PASSEX on Sept 7 2021 with the German frigate Bayern, Ticonderoga-class cruiser USS Shiloh (CG-67), and the Pakistani Navy frigate PNS Alamgir (F260)– formerly USS McInerney (FFG-8)–in the Indian Ocean. (Photos: German Navy)

Notably, when Bayern arrived in Fremantle last week she was the first German navy ship to visit Australia since the tall ship Gorch Fock berthed in Sydney in 1988.

Historically, German and Australian naval ships don’t interact very often.

Speaking of which, there was one very memorable meeting between the two countries at sea on 19 November 1941 when the Leander-class light cruiser HMAS Sydney (D48) came across the notorious German auxiliary cruiser (Hilfskreuzer) Kormoran which was brazenly steaming just 150 miles south-west of the coast of Western Australia. The heavily-armed commerce raider, known as “Raider G” to the Allies, had been at sea for 352 days and her crack crew had chalked up some 75,000 tons of shipping. A wolf in sheep’s clothing found by Sydney while flying a Dutch flag, with the action beginning at what was effectively point-blank range. 

In the mutually destructive surface action that followed, both ships were lost with a combined butcher’s bill of 727 men dead to include every single member of the Australian cruiser’s complement.

The engagement echoed a similar one between the Dresden-class cruiser SMS Emden and the Chatam-class light cruiser HMAS Sydney off Cocos Islands in November 1914, only much bloodier.

Only a few weeks away from the 80th anniversary of the loss of Kormoran and the later Sydney, embarked exchange sailors from the Royal Australian Navy on Bayern this week joined a solemn ceremony held by the crew to observe the battle, over at 26°S 111°E.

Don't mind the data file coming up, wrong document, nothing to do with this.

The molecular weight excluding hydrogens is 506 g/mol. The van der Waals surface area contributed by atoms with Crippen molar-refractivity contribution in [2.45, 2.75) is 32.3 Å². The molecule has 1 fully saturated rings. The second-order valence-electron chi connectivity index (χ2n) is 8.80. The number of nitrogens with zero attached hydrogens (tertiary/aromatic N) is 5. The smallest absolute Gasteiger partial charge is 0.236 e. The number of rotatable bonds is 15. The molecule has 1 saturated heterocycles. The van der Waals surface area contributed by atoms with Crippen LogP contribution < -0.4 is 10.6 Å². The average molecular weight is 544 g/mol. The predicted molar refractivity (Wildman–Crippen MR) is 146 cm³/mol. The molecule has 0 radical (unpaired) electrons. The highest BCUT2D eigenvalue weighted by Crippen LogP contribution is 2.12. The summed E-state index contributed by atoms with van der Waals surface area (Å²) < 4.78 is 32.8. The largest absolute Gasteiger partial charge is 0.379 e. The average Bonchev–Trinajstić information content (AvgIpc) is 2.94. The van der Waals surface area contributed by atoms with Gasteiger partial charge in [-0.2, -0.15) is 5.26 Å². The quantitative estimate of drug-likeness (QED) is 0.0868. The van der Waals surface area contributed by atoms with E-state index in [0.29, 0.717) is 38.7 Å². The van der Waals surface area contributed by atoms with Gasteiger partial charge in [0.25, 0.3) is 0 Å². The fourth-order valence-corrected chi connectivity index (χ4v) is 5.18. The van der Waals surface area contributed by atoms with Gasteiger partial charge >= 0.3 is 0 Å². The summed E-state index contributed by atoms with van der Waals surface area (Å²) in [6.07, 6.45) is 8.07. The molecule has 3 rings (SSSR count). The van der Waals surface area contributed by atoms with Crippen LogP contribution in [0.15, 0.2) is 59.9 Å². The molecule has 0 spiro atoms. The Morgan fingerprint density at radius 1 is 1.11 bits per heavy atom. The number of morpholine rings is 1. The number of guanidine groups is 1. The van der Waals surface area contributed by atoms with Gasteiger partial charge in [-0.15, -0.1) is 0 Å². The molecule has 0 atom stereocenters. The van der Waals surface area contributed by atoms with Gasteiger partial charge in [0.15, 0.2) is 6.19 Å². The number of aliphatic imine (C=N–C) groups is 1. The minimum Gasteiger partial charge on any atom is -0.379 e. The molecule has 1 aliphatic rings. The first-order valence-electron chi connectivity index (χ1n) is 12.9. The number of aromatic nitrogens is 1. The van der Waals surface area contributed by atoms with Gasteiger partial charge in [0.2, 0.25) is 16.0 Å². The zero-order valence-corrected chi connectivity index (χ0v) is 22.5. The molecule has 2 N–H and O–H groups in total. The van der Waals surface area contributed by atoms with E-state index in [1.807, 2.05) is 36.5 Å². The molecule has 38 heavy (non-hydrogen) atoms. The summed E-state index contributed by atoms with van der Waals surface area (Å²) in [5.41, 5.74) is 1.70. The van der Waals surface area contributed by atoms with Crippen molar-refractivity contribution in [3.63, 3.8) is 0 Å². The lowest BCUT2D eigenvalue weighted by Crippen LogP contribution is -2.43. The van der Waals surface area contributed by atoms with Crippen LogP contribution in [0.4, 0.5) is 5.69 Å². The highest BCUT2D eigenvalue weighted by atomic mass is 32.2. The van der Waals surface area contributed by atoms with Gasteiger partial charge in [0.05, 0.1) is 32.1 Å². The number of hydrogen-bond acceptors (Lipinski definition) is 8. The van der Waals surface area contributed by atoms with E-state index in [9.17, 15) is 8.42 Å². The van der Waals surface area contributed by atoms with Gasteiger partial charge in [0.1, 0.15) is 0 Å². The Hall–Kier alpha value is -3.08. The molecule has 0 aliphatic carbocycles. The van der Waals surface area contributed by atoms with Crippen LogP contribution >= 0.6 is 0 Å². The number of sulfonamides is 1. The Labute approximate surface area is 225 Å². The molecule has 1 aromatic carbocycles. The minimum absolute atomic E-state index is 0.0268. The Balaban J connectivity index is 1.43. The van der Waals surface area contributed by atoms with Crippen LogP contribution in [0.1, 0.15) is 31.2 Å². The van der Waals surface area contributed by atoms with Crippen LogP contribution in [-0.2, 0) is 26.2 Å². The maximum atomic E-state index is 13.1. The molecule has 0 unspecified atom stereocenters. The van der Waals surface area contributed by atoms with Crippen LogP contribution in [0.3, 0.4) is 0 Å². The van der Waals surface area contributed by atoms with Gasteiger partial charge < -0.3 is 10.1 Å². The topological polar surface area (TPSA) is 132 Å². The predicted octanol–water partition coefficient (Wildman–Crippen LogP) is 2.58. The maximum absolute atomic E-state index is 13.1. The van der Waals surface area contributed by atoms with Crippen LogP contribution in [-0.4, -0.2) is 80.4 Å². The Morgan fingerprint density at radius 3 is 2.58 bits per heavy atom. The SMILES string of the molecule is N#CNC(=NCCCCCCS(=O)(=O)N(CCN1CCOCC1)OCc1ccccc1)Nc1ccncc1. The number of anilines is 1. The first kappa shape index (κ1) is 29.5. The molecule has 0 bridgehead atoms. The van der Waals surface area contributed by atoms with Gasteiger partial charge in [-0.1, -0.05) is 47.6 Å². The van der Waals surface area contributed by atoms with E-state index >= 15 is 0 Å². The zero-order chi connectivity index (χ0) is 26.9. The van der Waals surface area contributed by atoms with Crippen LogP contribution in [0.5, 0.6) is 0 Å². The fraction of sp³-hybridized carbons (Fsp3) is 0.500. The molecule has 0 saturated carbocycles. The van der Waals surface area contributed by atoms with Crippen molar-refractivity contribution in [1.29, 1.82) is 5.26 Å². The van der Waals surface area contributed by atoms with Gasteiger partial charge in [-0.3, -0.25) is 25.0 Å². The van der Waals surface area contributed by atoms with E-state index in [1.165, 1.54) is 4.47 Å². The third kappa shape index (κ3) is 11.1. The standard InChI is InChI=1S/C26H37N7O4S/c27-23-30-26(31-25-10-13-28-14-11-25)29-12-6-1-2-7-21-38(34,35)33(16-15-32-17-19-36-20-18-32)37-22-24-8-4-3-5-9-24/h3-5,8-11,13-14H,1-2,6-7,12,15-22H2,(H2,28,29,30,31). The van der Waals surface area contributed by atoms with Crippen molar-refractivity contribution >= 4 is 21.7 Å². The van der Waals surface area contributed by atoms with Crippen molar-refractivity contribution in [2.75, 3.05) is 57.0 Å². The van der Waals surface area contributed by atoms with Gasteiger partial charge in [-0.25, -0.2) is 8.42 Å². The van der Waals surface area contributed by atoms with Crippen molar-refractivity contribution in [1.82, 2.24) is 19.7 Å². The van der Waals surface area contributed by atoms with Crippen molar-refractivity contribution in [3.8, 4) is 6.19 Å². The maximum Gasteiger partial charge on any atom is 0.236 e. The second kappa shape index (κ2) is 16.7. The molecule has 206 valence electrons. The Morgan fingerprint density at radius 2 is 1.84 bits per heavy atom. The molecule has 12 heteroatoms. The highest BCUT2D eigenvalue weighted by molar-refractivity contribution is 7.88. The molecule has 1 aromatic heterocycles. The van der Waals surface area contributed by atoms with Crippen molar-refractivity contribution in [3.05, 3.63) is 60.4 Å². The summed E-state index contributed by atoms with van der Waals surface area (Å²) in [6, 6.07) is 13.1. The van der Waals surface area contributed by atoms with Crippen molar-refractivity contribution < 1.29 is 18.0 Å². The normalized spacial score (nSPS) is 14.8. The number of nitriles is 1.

Members of the Bayern’s ship’s company also participated in a wreath-laying ceremony at the State War Memorial in Perth’s Kings Park. 
 

I thought this was a RedBull commercial or something at first

Via the Australian Army:

The 2nd/14th Light Horse Regiment [amalmataed 2nd Moreton Light Horse and 14th West Moreton Light Horse of the old Queensland Mounted Infantry] has commenced trialling Stealth Reconnaissance E-Bikes in conjunction with the Boxer Combat Reconnaissance Vehicle.

The electric bike allows reconnaissance soldiers to move quickly and quietly throughout the battlefield, covering long distances to gather vital information.

The E-Bikes have a range of up to 100 kilometres, meaning soldiers can travel further in a shorter time frame. With less of a noise and dust footprint than traditional motorcycles, the E-Bikes help prevent reconnaissance scouts being detected by enemy forces.

As 2nd/14th LHR is currently made up of three battalions, including one of M1A1 Abrams and two of light cavalry scouts based at Gallipoli Barracks in Queensland on the island continent’s northeastern corner, the E-bikes make a certain amount of sense.

However, I worry about the problem when fielding any electric equipment: how do you keep it charged?

An Unwanted Sword, 76 Years Ago Today